After reading about the impending closing of Bluebird Cafe, I began to wonder about how important such neighborhood cafes are to the fabric of the city. By all accounts, the Bluebird served a good breakfast but nothing spectacular (though most regulars would argue that the huevos rancheros were worth waiting in line for). But just because the food is not cooked sous vide, doesn't mean that such places are not vital to the New Orleans dining scene. Restaurants are more than just a place to eat. They serve as memorials to certain occurrences in the past. This anecdote from a comment on the above linked Times Picayune article is a perfect example:
I met President Jimmy Carter while waiting in that line one Jazz fest weekend, back in 1997, if I recall correctly. We were waiting and waiting and waiting. It was a jazz fest weekend so I didn't think much of the wait. Then these men in sunglasses and suits stuck their heads out of the door. They looked around, and then waved their hands inside the restaurant. Jimmy Carter and Roselyn Carter came out. He was nice enough to stop by and shake all of our hands. After he and his wife left, me and my partner were allowed in. We sat at the same table as Jimmy Carter. The waitress showed us where he signed the check.
No other event in the history of the city has created so many similar memories than Hurricane Katrina. I'm sure you have all read about how Donald Link and Stephen Stryjewski served recovery workers from Herbsaint with the help of their banker friend turned dishwasher. Stuff like that brings a smile to my face everyti,e. The owners of Slim Goodies (no website but menu here) were crowned similar local heroes reopened their Magazine Street diner basically at the same time the first wave residents were allowed to return.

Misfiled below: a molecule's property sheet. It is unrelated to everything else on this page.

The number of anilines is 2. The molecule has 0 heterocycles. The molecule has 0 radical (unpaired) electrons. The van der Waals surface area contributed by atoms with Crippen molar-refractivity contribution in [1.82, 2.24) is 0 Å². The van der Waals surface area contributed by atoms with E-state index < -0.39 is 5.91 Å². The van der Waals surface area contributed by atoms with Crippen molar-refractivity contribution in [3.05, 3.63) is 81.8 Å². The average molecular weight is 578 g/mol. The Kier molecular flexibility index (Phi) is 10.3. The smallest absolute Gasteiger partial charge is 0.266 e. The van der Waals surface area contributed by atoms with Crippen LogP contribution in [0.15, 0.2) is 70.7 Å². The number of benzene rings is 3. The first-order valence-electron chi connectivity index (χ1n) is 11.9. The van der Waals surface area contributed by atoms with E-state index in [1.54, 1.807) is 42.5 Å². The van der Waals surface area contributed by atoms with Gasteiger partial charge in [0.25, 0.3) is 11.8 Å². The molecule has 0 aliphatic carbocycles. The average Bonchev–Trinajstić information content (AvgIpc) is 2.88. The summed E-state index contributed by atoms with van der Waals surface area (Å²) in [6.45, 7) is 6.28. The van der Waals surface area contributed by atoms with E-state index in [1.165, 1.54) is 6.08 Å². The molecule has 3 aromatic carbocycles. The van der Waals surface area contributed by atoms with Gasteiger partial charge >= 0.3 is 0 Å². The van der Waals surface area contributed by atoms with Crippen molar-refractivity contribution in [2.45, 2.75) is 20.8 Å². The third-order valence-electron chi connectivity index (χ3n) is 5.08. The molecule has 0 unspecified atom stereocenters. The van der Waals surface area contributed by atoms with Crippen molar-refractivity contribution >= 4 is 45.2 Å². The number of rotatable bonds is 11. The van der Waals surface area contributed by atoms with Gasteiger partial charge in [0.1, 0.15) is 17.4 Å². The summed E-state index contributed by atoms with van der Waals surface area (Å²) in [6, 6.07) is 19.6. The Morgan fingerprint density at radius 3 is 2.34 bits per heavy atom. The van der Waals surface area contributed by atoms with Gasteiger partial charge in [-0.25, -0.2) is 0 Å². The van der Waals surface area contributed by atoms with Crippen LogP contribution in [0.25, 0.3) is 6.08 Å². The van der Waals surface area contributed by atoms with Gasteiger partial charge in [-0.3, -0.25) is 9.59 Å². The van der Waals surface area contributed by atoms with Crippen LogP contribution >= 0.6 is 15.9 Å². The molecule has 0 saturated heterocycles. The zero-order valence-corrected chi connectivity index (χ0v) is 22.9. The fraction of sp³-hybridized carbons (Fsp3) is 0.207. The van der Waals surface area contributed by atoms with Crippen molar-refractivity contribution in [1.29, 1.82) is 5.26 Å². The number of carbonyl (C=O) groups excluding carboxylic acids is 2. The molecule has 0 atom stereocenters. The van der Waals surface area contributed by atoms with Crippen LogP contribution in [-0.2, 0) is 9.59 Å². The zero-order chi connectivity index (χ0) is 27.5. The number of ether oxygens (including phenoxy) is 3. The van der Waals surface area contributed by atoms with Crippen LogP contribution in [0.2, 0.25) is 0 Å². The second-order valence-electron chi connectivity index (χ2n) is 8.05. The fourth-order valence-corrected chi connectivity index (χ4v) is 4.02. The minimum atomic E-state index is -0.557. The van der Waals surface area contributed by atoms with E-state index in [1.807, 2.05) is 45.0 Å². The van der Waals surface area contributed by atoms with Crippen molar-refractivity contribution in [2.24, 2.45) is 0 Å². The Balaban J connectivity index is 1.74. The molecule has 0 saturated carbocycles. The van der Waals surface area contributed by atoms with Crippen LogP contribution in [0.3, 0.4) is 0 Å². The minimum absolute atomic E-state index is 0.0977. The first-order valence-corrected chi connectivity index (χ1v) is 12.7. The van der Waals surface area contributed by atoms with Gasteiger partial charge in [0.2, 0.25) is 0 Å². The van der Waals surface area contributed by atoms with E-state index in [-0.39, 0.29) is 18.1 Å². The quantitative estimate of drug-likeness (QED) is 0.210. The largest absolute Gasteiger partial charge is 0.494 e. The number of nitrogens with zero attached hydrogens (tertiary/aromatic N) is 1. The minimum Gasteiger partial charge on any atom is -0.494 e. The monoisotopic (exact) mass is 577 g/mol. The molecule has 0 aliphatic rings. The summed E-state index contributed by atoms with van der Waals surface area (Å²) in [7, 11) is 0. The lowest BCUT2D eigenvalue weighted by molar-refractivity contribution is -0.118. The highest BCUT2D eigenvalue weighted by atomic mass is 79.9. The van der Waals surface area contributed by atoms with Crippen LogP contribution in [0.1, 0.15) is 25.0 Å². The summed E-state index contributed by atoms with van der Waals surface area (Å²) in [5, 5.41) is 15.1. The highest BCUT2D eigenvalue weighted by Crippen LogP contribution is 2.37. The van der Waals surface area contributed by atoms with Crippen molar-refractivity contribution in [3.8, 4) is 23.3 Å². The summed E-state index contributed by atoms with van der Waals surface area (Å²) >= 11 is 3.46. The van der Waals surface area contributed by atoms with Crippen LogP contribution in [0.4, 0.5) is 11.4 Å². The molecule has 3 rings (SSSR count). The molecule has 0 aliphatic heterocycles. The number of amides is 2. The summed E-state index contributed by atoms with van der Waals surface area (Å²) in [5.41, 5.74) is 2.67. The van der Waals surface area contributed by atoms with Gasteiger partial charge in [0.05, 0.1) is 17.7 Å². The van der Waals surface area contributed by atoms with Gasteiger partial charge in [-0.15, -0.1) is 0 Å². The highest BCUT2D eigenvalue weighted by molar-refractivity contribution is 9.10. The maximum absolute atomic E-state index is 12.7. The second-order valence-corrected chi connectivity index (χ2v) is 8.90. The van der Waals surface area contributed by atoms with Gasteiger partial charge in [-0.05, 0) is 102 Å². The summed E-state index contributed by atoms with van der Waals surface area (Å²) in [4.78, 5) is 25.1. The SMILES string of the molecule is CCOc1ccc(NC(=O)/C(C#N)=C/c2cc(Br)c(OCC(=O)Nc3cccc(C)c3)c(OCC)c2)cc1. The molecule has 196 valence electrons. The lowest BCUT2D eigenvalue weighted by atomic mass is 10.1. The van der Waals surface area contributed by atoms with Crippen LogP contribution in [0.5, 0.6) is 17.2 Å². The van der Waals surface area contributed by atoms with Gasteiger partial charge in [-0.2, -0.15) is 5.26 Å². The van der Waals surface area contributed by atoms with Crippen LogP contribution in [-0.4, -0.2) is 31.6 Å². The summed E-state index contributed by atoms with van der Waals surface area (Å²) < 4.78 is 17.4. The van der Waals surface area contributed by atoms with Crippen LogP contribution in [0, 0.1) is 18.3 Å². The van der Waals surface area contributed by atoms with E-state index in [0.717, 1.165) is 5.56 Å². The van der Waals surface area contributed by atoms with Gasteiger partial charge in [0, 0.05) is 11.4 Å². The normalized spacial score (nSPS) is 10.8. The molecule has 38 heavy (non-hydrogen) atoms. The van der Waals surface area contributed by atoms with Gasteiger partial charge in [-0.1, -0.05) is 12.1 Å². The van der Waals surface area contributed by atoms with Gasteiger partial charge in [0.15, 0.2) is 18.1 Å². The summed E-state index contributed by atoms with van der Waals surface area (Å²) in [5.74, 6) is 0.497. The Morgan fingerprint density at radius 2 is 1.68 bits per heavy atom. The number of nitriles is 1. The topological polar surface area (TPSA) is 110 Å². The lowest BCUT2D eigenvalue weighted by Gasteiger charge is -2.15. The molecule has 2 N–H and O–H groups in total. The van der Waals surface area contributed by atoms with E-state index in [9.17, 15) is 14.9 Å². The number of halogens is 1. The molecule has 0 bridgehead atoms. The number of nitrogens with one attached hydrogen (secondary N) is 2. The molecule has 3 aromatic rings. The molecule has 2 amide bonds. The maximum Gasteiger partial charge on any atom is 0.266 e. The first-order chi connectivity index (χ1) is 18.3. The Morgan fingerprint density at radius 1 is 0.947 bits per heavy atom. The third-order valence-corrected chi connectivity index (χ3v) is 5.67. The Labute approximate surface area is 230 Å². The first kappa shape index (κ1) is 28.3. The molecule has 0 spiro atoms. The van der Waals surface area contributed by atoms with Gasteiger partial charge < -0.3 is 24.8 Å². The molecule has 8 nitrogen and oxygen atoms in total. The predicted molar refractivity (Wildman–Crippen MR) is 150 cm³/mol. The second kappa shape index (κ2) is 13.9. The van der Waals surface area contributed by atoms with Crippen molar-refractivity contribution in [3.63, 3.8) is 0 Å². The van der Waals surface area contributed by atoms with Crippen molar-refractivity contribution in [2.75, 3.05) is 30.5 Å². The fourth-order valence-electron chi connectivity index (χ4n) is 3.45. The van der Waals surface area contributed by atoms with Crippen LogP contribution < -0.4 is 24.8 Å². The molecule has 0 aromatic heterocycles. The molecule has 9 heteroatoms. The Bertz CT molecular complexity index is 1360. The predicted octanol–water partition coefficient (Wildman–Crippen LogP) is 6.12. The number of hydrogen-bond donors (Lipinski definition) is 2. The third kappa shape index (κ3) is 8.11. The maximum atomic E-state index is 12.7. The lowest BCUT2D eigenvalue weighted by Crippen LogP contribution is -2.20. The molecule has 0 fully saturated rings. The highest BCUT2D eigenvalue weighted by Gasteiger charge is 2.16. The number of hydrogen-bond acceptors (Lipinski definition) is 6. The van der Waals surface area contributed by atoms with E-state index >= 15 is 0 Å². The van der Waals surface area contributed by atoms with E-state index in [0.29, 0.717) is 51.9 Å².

Back then there was no menu because the only thing served was a basic breakfast, but Slim Goodies has been in full swing for a while now dishing out unique breakfast dishes. Above is the Tex Mex Slammer of shredded hashbrowns, black beans, cheese, scrambled eggs, salsa, sour cream, sliced avocado, fried plantains, and corn tortillas. Sounds like a lot of food - and it is, especially for just $10 - but the best part is how the ingredients harmoniously come together. As for the extra waffle I ordered for a whopping $5, it's a ripoff and you don't really need it anyway.
Goodies is very cool spot with walls covered with pictures of regulars and local art. There is usually a wait on the weekends, but the food is worth it. More than likely you'll end up sharing a table with some strangers because the benches along the walls cannot change a quad to a deuce. It's part of the charm of this neighborhood diner, carrying on the breakfast traditions of the many places that have come (and soon will be gone) before them.
Slim Goodies - Birdie.